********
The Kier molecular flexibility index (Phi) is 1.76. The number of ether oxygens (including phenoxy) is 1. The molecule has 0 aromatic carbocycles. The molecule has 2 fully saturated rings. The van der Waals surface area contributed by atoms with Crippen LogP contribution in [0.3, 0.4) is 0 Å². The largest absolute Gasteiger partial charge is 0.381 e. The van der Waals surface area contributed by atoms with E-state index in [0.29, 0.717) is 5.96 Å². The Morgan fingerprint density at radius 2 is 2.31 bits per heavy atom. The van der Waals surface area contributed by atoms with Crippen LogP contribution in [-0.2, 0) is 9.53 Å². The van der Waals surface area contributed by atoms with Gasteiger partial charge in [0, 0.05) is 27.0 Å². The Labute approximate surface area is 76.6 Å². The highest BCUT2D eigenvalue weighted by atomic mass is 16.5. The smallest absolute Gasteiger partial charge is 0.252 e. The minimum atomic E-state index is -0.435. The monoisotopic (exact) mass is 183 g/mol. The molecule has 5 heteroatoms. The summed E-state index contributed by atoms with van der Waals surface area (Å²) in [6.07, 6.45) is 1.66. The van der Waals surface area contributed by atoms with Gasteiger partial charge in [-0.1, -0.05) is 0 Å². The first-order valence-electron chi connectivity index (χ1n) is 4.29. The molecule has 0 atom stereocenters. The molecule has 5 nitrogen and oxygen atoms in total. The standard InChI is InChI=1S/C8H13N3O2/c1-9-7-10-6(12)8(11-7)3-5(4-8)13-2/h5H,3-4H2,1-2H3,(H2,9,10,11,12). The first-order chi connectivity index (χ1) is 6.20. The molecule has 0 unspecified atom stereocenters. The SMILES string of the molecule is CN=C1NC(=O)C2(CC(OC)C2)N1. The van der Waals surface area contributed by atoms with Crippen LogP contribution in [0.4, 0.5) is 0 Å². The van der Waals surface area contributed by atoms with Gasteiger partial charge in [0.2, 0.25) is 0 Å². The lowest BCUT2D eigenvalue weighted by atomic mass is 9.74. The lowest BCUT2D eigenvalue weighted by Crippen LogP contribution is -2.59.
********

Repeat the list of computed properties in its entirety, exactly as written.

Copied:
The Kier molecular flexibility index (Phi) is 1.76. The number of ether oxygens (including phenoxy) is 1. The molecule has 0 aromatic carbocycles. The molecule has 2 fully saturated rings. The van der Waals surface area contributed by atoms with Crippen LogP contribution in [0.3, 0.4) is 0 Å². The largest absolute Gasteiger partial charge is 0.381 e. The van der Waals surface area contributed by atoms with E-state index in [0.29, 0.717) is 5.96 Å². The Morgan fingerprint density at radius 2 is 2.31 bits per heavy atom. The van der Waals surface area contributed by atoms with Crippen LogP contribution in [-0.2, 0) is 9.53 Å². The van der Waals surface area contributed by atoms with Gasteiger partial charge in [0, 0.05) is 27.0 Å². The Labute approximate surface area is 76.6 Å². The highest BCUT2D eigenvalue weighted by atomic mass is 16.5. The smallest absolute Gasteiger partial charge is 0.252 e. The minimum atomic E-state index is -0.435. The monoisotopic (exact) mass is 183 g/mol. The molecule has 5 heteroatoms. The summed E-state index contributed by atoms with van der Waals surface area (Å²) in [6.07, 6.45) is 1.66. The van der Waals surface area contributed by atoms with Gasteiger partial charge in [-0.1, -0.05) is 0 Å². The first-order valence-electron chi connectivity index (χ1n) is 4.29. The molecule has 0 atom stereocenters. The molecule has 5 nitrogen and oxygen atoms in total. The standard InChI is InChI=1S/C8H13N3O2/c1-9-7-10-6(12)8(11-7)3-5(4-8)13-2/h5H,3-4H2,1-2H3,(H2,9,10,11,12). The first-order chi connectivity index (χ1) is 6.20. The molecule has 0 unspecified atom stereocenters. The SMILES string of the molecule is CN=C1NC(=O)C2(CC(OC)C2)N1. The van der Waals surface area contributed by atoms with Crippen LogP contribution in [0.4, 0.5) is 0 Å². The van der Waals surface area contributed by atoms with Gasteiger partial charge in [0.2, 0.25) is 0 Å². The lowest BCUT2D eigenvalue weighted by atomic mass is 9.74. The lowest BCUT2D eigenvalue weighted by Crippen LogP contribution is -2.59.